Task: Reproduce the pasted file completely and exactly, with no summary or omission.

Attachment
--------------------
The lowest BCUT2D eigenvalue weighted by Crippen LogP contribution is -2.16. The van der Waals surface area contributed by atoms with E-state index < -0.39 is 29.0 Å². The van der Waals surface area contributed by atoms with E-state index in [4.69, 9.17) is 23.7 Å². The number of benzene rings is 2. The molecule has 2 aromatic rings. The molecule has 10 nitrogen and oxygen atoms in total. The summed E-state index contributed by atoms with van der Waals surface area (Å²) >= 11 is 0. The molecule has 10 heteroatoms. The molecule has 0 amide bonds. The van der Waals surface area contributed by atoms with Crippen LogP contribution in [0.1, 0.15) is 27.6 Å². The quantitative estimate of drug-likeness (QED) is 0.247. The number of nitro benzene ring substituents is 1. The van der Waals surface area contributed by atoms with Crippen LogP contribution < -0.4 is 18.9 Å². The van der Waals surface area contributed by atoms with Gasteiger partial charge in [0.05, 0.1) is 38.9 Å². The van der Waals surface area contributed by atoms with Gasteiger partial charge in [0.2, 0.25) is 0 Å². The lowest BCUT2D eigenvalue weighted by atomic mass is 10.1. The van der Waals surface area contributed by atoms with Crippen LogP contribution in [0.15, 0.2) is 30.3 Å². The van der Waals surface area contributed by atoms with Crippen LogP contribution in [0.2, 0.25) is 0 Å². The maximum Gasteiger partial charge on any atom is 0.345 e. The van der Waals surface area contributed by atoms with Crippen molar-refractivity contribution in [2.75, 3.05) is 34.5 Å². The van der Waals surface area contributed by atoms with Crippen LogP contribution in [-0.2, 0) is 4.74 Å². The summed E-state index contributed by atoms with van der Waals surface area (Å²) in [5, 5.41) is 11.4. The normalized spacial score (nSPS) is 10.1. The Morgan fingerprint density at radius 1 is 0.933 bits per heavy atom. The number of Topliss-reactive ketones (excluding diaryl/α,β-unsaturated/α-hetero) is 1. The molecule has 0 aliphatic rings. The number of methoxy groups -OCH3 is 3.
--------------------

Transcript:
The lowest BCUT2D eigenvalue weighted by Crippen LogP contribution is -2.16. The van der Waals surface area contributed by atoms with E-state index < -0.39 is 29.0 Å². The van der Waals surface area contributed by atoms with E-state index in [4.69, 9.17) is 23.7 Å². The number of benzene rings is 2. The molecule has 2 aromatic rings. The molecule has 10 nitrogen and oxygen atoms in total. The summed E-state index contributed by atoms with van der Waals surface area (Å²) >= 11 is 0. The molecule has 10 heteroatoms. The molecule has 0 amide bonds. The van der Waals surface area contributed by atoms with Crippen LogP contribution in [0.1, 0.15) is 27.6 Å². The quantitative estimate of drug-likeness (QED) is 0.247. The number of nitro benzene ring substituents is 1. The van der Waals surface area contributed by atoms with Crippen LogP contribution < -0.4 is 18.9 Å². The van der Waals surface area contributed by atoms with Gasteiger partial charge in [0.05, 0.1) is 38.9 Å². The van der Waals surface area contributed by atoms with Gasteiger partial charge in [0.2, 0.25) is 0 Å². The lowest BCUT2D eigenvalue weighted by atomic mass is 10.1. The van der Waals surface area contributed by atoms with Crippen LogP contribution in [0.15, 0.2) is 30.3 Å². The van der Waals surface area contributed by atoms with Crippen LogP contribution in [0.2, 0.25) is 0 Å². The maximum Gasteiger partial charge on any atom is 0.345 e. The van der Waals surface area contributed by atoms with Crippen molar-refractivity contribution in [2.75, 3.05) is 34.5 Å². The van der Waals surface area contributed by atoms with Crippen LogP contribution in [-0.2, 0) is 4.74 Å². The summed E-state index contributed by atoms with van der Waals surface area (Å²) in [5, 5.41) is 11.4. The normalized spacial score (nSPS) is 10.1. The Morgan fingerprint density at radius 1 is 0.933 bits per heavy atom. The number of Topliss-reactive ketones (excluding diaryl/α,β-unsaturated/α-hetero) is 1. The molecule has 0 aliphatic rings. The number of methoxy groups -OCH3 is 3.